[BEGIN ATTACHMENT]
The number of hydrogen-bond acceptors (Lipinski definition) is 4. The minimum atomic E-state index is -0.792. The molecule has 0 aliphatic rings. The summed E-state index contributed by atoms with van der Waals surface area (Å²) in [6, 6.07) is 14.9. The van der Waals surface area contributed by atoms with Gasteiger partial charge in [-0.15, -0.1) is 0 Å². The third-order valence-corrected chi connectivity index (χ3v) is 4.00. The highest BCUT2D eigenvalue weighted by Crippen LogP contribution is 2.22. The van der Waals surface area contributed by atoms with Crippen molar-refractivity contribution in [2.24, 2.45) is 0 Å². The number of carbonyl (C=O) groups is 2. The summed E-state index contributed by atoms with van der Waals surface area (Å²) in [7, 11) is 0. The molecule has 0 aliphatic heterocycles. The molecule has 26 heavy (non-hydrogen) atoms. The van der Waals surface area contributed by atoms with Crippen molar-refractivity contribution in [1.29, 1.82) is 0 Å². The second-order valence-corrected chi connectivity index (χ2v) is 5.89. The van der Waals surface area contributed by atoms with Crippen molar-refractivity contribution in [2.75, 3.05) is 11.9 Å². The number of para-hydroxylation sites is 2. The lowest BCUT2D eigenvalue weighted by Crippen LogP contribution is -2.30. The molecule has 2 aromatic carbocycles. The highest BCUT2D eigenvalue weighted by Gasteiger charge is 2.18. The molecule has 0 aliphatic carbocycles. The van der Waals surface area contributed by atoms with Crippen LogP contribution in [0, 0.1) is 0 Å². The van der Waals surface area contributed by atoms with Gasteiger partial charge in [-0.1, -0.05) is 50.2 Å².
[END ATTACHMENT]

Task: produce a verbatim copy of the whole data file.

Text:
The number of hydrogen-bond acceptors (Lipinski definition) is 4. The minimum atomic E-state index is -0.792. The molecule has 0 aliphatic rings. The summed E-state index contributed by atoms with van der Waals surface area (Å²) in [6, 6.07) is 14.9. The van der Waals surface area contributed by atoms with Gasteiger partial charge in [-0.15, -0.1) is 0 Å². The third-order valence-corrected chi connectivity index (χ3v) is 4.00. The highest BCUT2D eigenvalue weighted by Crippen LogP contribution is 2.22. The van der Waals surface area contributed by atoms with Crippen molar-refractivity contribution in [2.24, 2.45) is 0 Å². The number of carbonyl (C=O) groups is 2. The summed E-state index contributed by atoms with van der Waals surface area (Å²) in [7, 11) is 0. The molecule has 0 aliphatic heterocycles. The molecule has 26 heavy (non-hydrogen) atoms. The van der Waals surface area contributed by atoms with Crippen molar-refractivity contribution in [1.29, 1.82) is 0 Å². The second-order valence-corrected chi connectivity index (χ2v) is 5.89. The van der Waals surface area contributed by atoms with Crippen molar-refractivity contribution in [2.75, 3.05) is 11.9 Å². The number of para-hydroxylation sites is 2. The lowest BCUT2D eigenvalue weighted by Crippen LogP contribution is -2.30. The molecule has 2 aromatic carbocycles. The highest BCUT2D eigenvalue weighted by Gasteiger charge is 2.18. The molecule has 0 aliphatic carbocycles. The van der Waals surface area contributed by atoms with Crippen LogP contribution in [0, 0.1) is 0 Å². The van der Waals surface area contributed by atoms with Gasteiger partial charge in [-0.1, -0.05) is 50.2 Å².